Description'I don’t predict a riot: stop and search in Scotland, legitimacy and accountability': In 2012/13, the recorded stop and search rate in Scotland exceeded that in England and Wales seven times over. The statistic is intriguing, principally because the tactic was politically and socially invisible at this juncture and viewed as a ‘non-issue’ by the police. This sense of invisibility is also striking when compared with the fraught history of stop and search in England. Following the amalgamation of the eight Scottish forces into Police Scotland in April 2013, the unproblematic status of stop and search was rapidly dismantled. This was prompted by two related factors: firstly, the publication of key findings from my doctoral research which revealed the scale of search activity; and second, by the rapid ‘politicization’ of Scottish policing in the post-reform period. Published into this charged environment, the research generated ongoing media and political attention, and within less than two years, led to major changes to policy, practice and the legal regulation of stop and search. The case of stop and search in Scotland raises challenges for researchers which this paper will discuss. The fact that stop and search was tolerated prior to reform, despite exceptionally high search rates, but rapidly rendered unpalatable in the post-reform period (when search rates were falling) runs counter to theories suggesting that police legitimacy principally flows upwards from police practice. Rather, the abrupt shift in wider public opinion suggests that legitimacy might also be understood as a top-down process, which is partly dependent on how policing is framed or represented, and the related degree of scrutiny. The remarkable rise and fall of stop and search in Scotland also challenges the view that policy-making is best carried out under more temperate conditions. Rather, it might be argued that more heated conditions are required to effectively hold the police to account.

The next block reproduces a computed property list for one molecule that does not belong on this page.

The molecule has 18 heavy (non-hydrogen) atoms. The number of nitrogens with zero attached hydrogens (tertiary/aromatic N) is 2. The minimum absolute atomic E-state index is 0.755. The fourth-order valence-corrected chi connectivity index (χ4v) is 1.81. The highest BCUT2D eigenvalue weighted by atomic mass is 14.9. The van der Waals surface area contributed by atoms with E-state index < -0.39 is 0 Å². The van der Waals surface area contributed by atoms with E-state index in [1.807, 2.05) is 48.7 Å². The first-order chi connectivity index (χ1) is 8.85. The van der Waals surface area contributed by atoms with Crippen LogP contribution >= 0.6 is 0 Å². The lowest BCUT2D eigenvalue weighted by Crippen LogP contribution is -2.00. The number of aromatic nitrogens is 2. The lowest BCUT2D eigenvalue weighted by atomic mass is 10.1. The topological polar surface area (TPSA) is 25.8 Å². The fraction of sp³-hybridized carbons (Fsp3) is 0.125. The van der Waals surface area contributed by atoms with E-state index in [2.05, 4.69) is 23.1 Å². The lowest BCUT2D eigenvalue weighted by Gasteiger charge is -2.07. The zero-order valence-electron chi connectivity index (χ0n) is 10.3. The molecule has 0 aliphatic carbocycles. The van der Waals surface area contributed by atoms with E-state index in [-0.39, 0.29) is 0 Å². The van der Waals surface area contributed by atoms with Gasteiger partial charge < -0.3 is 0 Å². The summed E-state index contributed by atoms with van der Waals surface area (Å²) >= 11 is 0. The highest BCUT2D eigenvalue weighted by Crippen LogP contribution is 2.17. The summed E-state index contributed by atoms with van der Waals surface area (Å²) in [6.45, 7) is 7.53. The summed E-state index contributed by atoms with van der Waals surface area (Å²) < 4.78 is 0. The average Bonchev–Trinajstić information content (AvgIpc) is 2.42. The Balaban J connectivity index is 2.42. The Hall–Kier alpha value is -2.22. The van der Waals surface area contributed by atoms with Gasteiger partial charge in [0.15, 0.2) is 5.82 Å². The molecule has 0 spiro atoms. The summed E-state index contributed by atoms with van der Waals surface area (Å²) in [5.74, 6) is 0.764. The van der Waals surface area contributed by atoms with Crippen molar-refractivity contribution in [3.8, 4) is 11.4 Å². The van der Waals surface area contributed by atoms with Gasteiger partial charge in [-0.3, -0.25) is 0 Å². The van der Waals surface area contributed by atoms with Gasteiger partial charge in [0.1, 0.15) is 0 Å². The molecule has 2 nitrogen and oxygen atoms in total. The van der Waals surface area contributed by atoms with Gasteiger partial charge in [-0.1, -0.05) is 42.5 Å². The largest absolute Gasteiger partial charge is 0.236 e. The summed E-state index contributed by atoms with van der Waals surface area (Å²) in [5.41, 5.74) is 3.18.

|Period||17 Sep 2015|
|Location||Liverpool, United Kingdom|
- Stop and search
- police legitimacy
- Scottish policing